Barclays Bank of Kenya’s #ticker:BBK staff count dropped by 171 workers last year, joining a long list of lenders that have either retrenched or failed to replace retiring employees in the wake of interest rates cap law.
The lender had 2,591 employees in Kenya as at December 2016 compared to 2,762 workers a year earlier, according to the bank’s latest annual report. Staff costs at Barclays Bank grew 4.99 per cent to Sh9.77 billion last year compared to Sh9.3 billion in 2015.
“With the announcement of the Barclays Plc sell-down in Barclays Africa Group Ltd (BAGL) and the introduction of interest rate caps, many employees were concerned about their future at the bank,” the bank says in the 2016 annual report.
KCB Group #ticker:KCB , Kenya’s biggest lender by assets, reported that 223 employees left the bank last year, which saw the bank incur a Sh186 million bill in staff restructuring costs. The bank has announced another round of layoffs this year.
Nearly a dozen Kenyan banks including StanChart #ticker:SCBK , Bank of Africa, Sidian, Family Bank, First Community Bank, NIC #ticker:NIC , and Ecobank have turned to job cuts as a strategy to trim costs as the new law capping interest rates has eaten into banks’ margins.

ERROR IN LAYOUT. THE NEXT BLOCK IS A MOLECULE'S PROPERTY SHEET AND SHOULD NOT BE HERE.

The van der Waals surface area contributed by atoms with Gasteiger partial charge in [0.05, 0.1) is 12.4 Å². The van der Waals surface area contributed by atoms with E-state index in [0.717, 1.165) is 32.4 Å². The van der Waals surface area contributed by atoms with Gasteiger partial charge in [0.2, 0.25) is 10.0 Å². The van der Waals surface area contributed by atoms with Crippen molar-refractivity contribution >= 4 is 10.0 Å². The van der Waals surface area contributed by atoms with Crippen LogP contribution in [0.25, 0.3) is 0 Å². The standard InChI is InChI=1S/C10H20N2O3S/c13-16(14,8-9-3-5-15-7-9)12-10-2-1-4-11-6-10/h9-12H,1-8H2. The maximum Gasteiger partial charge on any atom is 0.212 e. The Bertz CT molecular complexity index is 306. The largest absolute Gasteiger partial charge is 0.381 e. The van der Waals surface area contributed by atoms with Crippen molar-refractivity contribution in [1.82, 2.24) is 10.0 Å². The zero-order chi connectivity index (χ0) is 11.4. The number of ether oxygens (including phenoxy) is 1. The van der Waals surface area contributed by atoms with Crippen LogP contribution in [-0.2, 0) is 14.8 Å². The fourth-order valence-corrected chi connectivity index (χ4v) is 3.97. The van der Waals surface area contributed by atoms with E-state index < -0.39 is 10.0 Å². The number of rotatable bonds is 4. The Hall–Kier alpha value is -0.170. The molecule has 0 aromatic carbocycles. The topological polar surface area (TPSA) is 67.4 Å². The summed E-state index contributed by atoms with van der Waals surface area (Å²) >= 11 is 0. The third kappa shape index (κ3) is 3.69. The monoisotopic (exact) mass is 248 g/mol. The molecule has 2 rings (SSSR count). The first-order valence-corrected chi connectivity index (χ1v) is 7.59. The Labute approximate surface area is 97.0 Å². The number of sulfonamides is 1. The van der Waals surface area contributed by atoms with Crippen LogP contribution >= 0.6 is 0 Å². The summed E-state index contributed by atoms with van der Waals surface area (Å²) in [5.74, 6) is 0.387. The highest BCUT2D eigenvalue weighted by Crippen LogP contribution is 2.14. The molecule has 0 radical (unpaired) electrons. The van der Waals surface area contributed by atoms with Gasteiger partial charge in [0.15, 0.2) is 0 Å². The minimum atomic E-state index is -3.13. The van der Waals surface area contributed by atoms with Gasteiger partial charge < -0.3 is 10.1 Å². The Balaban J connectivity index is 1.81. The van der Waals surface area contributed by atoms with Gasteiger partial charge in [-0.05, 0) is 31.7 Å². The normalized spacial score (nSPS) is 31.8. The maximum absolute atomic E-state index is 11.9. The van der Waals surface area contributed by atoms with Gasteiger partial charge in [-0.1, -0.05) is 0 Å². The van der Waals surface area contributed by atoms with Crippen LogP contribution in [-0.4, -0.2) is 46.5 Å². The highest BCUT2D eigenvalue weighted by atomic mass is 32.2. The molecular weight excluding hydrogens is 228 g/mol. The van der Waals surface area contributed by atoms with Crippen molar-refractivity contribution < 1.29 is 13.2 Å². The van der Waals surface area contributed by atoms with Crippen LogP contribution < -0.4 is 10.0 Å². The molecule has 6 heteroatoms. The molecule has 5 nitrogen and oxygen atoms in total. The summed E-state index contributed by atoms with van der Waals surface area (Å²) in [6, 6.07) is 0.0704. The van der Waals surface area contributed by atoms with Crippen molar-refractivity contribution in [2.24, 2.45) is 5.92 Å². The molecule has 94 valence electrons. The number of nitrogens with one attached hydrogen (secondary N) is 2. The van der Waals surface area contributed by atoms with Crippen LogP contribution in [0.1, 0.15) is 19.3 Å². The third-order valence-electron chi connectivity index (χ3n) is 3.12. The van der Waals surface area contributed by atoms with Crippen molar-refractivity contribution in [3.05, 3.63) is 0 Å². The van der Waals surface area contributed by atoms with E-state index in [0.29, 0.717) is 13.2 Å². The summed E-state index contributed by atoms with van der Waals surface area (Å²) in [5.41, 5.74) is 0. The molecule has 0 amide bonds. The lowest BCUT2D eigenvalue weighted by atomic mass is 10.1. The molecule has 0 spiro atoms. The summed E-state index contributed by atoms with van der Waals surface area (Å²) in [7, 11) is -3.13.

Barclays Africa, which is listed on the Johannesburg Stock Exchange, owns a 68.5 per cent stake in Barclays Kenya.
The bank’s employee headcount stood at 3,072 in 2012 and has steadily been shrinking over the years, as the lender turns to digital technology to automate operations and cut costs. “The financial services industry is becoming increasingly competitive with more reliance on technology and innovation as key differentiators for service delivery,” says Barclays.
Barclays Kenya in 2004 ended a three-year staff retrenchment which trimmed the bank’s workforce by about 420 employees at a cost of Sh1.7 billion.
Full-year after-tax earnings dropped to Sh7.39 billion in December 2016 from Sh8.4 billion in 2015, which Barclays blamed on a “challenging operating environment with significant regulatory changes”.
The job cuts have seen Barclays Kenya’s cost to income ratio remain at 53 per cent last tear – same as 2015 - compared to 56 per cent in 2013.